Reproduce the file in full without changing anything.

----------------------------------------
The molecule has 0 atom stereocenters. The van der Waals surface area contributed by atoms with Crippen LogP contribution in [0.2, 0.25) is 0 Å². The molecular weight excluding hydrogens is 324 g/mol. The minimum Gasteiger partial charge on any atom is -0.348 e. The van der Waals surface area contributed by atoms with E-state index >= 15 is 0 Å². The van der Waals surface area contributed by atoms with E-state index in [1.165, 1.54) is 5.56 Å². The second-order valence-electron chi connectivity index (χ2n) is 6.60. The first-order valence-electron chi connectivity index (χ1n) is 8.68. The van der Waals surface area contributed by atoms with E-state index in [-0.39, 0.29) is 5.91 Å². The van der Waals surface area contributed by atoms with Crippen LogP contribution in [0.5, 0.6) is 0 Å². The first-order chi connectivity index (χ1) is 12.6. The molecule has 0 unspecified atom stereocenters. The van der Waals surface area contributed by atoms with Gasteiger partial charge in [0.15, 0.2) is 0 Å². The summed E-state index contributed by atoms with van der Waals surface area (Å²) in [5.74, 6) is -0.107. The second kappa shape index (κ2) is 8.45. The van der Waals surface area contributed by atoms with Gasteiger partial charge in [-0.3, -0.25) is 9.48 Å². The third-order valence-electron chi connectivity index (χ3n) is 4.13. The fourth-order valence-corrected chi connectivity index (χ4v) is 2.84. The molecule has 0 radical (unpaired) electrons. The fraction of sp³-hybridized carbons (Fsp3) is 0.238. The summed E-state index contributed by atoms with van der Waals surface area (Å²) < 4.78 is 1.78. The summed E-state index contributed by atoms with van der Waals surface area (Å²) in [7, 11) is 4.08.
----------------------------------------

The molecule has 0 atom stereocenters. The van der Waals surface area contributed by atoms with Crippen LogP contribution in [0.2, 0.25) is 0 Å². The molecular weight excluding hydrogens is 324 g/mol. The minimum Gasteiger partial charge on any atom is -0.348 e. The van der Waals surface area contributed by atoms with E-state index >= 15 is 0 Å². The van der Waals surface area contributed by atoms with E-state index in [1.165, 1.54) is 5.56 Å². The second-order valence-electron chi connectivity index (χ2n) is 6.60. The first-order valence-electron chi connectivity index (χ1n) is 8.68. The van der Waals surface area contributed by atoms with E-state index in [-0.39, 0.29) is 5.91 Å². The van der Waals surface area contributed by atoms with Crippen LogP contribution in [0.5, 0.6) is 0 Å². The first-order chi connectivity index (χ1) is 12.6. The molecule has 0 unspecified atom stereocenters. The van der Waals surface area contributed by atoms with Gasteiger partial charge in [0.15, 0.2) is 0 Å². The summed E-state index contributed by atoms with van der Waals surface area (Å²) in [5.74, 6) is -0.107. The second kappa shape index (κ2) is 8.45. The van der Waals surface area contributed by atoms with Gasteiger partial charge in [-0.3, -0.25) is 9.48 Å². The third-order valence-electron chi connectivity index (χ3n) is 4.13. The fourth-order valence-corrected chi connectivity index (χ4v) is 2.84. The molecule has 0 radical (unpaired) electrons. The fraction of sp³-hybridized carbons (Fsp3) is 0.238. The summed E-state index contributed by atoms with van der Waals surface area (Å²) < 4.78 is 1.78. The summed E-state index contributed by atoms with van der Waals surface area (Å²) in [7, 11) is 4.08.